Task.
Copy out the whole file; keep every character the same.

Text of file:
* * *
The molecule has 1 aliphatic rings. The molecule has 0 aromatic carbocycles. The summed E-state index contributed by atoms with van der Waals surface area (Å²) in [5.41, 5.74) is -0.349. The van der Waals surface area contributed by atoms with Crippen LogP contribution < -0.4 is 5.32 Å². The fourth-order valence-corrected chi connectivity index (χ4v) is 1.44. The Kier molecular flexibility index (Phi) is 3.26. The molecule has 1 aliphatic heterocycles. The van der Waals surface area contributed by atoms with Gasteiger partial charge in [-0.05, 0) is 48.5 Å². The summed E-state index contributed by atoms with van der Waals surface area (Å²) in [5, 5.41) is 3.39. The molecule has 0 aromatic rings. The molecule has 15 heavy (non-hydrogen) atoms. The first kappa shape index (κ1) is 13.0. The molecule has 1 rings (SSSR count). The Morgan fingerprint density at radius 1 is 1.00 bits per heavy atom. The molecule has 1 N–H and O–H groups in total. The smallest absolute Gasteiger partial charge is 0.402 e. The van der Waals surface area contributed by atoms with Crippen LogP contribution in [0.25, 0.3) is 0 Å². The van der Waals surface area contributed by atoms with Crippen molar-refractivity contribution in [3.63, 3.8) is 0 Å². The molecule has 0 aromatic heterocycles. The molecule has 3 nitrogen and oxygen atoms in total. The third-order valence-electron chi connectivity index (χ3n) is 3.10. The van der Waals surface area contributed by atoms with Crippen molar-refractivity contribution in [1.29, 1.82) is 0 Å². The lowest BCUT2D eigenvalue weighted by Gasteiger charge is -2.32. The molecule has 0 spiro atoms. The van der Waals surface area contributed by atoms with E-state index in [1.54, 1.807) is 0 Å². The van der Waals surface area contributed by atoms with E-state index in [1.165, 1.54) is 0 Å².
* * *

The molecule has 1 aliphatic rings. The molecule has 0 aromatic carbocycles. The summed E-state index contributed by atoms with van der Waals surface area (Å²) in [5.41, 5.74) is -0.349. The van der Waals surface area contributed by atoms with Crippen LogP contribution < -0.4 is 5.32 Å². The fourth-order valence-corrected chi connectivity index (χ4v) is 1.44. The Kier molecular flexibility index (Phi) is 3.26. The molecule has 1 aliphatic heterocycles. The van der Waals surface area contributed by atoms with Gasteiger partial charge in [-0.05, 0) is 48.5 Å². The summed E-state index contributed by atoms with van der Waals surface area (Å²) in [5, 5.41) is 3.39. The molecule has 0 aromatic rings. The molecule has 15 heavy (non-hydrogen) atoms. The first kappa shape index (κ1) is 13.0. The molecule has 1 rings (SSSR count). The Morgan fingerprint density at radius 1 is 1.00 bits per heavy atom. The molecule has 1 N–H and O–H groups in total. The smallest absolute Gasteiger partial charge is 0.402 e. The van der Waals surface area contributed by atoms with Crippen LogP contribution in [0.25, 0.3) is 0 Å². The van der Waals surface area contributed by atoms with Crippen molar-refractivity contribution in [3.63, 3.8) is 0 Å². The molecule has 0 aromatic heterocycles. The molecule has 3 nitrogen and oxygen atoms in total. The third-order valence-electron chi connectivity index (χ3n) is 3.10. The van der Waals surface area contributed by atoms with Crippen molar-refractivity contribution in [1.29, 1.82) is 0 Å². The lowest BCUT2D eigenvalue weighted by Gasteiger charge is -2.32. The molecule has 0 spiro atoms. The van der Waals surface area contributed by atoms with E-state index in [1.54, 1.807) is 0 Å². The van der Waals surface area contributed by atoms with E-state index in [1.165, 1.54) is 0 Å².